"I have to tell you about Maggy," my colleague said excitedly. He had just returned from meetings with church leaders in east-central Africa. "Love made me an inventor," Marguerite "Maggy" Barankitse had told the group. The more she talked, the more my colleagues wanted to see Maggy's Maison Shalom (House of Peace), near Ruyigi, Burundi. There, after the horrors of civil war 15 years ago, she has rebuilt her village. It's an extraordinary resurrection story.
One of the most recognizable pieces of religious architecture in the world is the Golden Temple in Amritsar, India, the most significant place of worship of the Sikhs. The upper part of this ornate rectangular marble structure is covered in gold. I saw the gleaming temple early in the morning, before sunrise, when it was bathed in soft artificial light.
When I was a child I spoke as a child, understood as a child, reasoned as a child. I knew my parents loved me best. I mistook abundant love for especial favor and blessings for entitlements. I mistook good fortune for God’s approval and worldly outcomes for the will of God. Kennedy won because God was on our side. When my grandfather died, I assumed it was me—something I’d done or failed to do. Maybe the first time I ate meat on a Friday, at Bobby Bacon’s house. It was baloney.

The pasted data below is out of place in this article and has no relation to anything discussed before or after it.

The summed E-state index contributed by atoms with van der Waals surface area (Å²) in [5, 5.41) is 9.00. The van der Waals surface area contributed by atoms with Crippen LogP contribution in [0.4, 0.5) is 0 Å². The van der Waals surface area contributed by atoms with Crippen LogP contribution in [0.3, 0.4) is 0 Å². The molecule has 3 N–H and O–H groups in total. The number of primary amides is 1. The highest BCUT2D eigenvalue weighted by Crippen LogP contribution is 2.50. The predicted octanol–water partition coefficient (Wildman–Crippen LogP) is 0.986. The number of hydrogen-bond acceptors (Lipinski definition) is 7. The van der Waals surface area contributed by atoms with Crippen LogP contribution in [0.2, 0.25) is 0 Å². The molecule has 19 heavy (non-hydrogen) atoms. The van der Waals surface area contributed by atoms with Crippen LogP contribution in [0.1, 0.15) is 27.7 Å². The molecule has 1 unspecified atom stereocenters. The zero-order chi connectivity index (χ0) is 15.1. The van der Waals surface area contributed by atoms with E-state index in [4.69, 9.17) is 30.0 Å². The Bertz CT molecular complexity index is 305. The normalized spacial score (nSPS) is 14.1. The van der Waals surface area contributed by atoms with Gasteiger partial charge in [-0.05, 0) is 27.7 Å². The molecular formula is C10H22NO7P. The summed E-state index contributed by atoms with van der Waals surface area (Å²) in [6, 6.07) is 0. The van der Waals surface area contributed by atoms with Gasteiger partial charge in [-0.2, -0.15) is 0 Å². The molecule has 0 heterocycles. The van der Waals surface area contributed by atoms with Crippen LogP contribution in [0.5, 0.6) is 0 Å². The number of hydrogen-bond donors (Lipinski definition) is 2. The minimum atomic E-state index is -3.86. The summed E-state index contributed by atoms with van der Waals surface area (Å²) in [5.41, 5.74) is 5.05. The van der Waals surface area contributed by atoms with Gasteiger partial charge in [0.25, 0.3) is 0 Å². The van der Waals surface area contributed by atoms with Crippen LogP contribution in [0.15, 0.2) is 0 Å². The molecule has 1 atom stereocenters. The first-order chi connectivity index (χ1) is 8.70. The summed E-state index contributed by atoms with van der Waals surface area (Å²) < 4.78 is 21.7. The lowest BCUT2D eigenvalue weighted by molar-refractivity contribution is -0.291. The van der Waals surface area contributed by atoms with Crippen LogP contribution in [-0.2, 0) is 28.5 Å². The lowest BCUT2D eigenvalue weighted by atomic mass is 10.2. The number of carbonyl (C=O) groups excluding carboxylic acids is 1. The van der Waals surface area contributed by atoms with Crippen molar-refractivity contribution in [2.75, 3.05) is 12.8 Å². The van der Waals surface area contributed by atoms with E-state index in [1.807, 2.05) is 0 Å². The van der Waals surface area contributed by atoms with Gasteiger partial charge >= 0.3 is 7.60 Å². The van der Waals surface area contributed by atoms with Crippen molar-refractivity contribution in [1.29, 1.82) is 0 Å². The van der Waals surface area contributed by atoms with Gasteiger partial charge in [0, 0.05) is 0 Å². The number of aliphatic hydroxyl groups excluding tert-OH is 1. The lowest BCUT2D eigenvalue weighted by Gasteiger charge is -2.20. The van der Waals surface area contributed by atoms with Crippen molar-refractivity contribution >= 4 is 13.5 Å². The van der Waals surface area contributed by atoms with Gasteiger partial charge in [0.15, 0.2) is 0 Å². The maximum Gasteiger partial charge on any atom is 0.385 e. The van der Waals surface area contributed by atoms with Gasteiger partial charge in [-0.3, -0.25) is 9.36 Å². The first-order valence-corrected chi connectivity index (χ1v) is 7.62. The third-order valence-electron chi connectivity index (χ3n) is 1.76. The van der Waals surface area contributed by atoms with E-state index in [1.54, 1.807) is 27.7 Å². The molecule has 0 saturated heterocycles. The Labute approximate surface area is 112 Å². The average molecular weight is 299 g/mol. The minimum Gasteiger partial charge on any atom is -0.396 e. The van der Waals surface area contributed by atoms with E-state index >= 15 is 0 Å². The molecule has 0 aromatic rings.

“What would you say to someone who is hesitant to invest in Sudan’s schools or health clinics given the likelihood that violence will return to Sudan?” My colleague was addressing Archbishop Daniel Deng Bul of the Episcopal Church of Sudan during a Lambeth roundtable on the church’s needs in his country.
When he’s at home, Rowan Williams, former archbishop of Canterbury, begins each day with a short meditative walk, or sometimes with some slow prostrations, followed by 30 to 40 minutes of sitting on a low stool to repeat the Jesus prayer (“Lord Jesus Christ, Son of God, have mercy upon me, a sinner”). Usually he repeats the words silently, saying them while breathing out. “Over the years increasing exposure to and engagement with the Buddhist world in particular has made me aware of practices not unlike the ‘Jesus Prayer’ and introduced me to disciplines that further enforce the stillness and physical focus that the prayer entails,” says Williams (New Statesman, July 8).